Subjective hearing handicap is associated with processing speed and visuospatial performance in older adults without severe hearing handicap

Natasha Y.S. Kawata, Rui Nouchi, Toshiki Saito, Ryuta Kawashima

Research output: Contribution to journalArticlepeer-review

Abstract

Objective: Age-related hearing loss is a common disorder with significant consequences for quality of life. This study assessed the Hearing Handicap Inventory for the Elderly (HHIE) and cognition (Mini Mental State Exam; MMSE, Logical Memory; LM, Symbol Search; SS, Stroop Test; ST, and Mental Rotation; MR) to investigate which cognitive domains are most strongly involved with hearing self-assessment in older adults. Methods: The HHIE and cognitive measures were administered to 196 older adults (average age = 67.7 ± 4.3 years, male 56, female 140) without cognitive impairment and without severe hearing handicap. We conducted permutation tests of multiple regression analysis of the standardized scores on the HHIE and cognitive tests. Results: HHIE showed a significant negative correlation between processing speed performance on the SS (standardized β = −0.095, adjusted p = 0.04) and visuospatial performance on the MR (standardized β = −0.145, adjusted p = 0.04), and no correlation between the scores of the HHIE and either episodic memory performance on the LM (standardized β = 0.060, adjusted p = 0.22) or executive function performance on the ST (standardized β = 0.053, adjusted p = 0.32). Conclusion: People reporting higher hearing handicaps should watch for poor cognitive function in processing speed and visuospatial abilities. These results imply that higher HHIE can have adverse effects on age-related cognitive decline.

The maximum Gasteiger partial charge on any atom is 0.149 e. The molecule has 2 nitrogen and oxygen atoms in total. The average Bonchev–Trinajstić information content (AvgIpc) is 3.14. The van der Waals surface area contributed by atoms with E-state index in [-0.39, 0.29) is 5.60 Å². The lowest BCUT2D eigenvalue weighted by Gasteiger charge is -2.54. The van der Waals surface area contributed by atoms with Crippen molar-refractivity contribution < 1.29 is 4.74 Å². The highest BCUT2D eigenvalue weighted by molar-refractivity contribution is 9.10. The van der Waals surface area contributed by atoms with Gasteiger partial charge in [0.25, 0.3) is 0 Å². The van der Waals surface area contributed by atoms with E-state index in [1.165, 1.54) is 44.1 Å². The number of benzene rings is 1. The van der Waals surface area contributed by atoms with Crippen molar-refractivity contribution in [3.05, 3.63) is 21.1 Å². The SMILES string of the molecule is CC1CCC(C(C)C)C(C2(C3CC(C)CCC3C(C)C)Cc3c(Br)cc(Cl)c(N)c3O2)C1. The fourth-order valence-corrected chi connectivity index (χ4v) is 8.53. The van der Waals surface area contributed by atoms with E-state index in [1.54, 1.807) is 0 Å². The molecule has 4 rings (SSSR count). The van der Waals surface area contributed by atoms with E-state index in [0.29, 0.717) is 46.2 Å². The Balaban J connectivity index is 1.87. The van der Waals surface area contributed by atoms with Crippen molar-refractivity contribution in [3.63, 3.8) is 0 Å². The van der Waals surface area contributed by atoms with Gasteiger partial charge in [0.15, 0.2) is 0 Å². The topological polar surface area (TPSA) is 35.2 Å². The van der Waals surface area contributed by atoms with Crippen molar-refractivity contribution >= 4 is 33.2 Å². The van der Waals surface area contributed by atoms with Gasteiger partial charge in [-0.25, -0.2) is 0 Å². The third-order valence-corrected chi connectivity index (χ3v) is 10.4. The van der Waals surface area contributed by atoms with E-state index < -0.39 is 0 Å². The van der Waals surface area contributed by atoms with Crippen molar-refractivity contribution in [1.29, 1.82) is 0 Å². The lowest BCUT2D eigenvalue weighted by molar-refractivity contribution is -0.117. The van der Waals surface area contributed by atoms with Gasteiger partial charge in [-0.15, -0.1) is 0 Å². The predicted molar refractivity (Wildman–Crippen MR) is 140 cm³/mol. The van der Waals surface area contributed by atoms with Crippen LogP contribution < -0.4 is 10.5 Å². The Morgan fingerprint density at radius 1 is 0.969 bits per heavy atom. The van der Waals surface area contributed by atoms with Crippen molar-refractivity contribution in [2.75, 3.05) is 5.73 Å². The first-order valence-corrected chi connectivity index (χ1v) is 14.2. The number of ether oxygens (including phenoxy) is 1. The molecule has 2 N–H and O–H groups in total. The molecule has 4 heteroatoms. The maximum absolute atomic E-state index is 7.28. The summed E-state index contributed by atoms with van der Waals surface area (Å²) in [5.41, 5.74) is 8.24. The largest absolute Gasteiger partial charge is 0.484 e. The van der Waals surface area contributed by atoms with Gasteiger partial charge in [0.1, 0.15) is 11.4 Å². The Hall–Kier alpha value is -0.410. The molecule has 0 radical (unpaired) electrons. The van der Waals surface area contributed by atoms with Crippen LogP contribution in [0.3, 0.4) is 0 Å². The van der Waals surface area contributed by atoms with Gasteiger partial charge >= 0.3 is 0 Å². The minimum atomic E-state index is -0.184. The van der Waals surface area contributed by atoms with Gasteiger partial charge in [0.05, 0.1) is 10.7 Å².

Original languageEnglish
Article number111614
JournalExperimental Gerontology
Volume156
DOIs
Publication statusPublished - 2021 Dec

Keywords

  • Aging
  • HHIE
  • Older adults
  • Processing speed
  • Visuospatial

ASJC Scopus subject areas

  • Biochemistry
  • Ageing
  • Molecular Biology
  • Genetics
  • Endocrinology
  • Cell Biology

Fingerprint

Dive into the research topics of 'Subjective hearing handicap is associated with processing speed and visuospatial performance in older adults without severe hearing handicap'. Together they form a unique fingerprint.

Cite this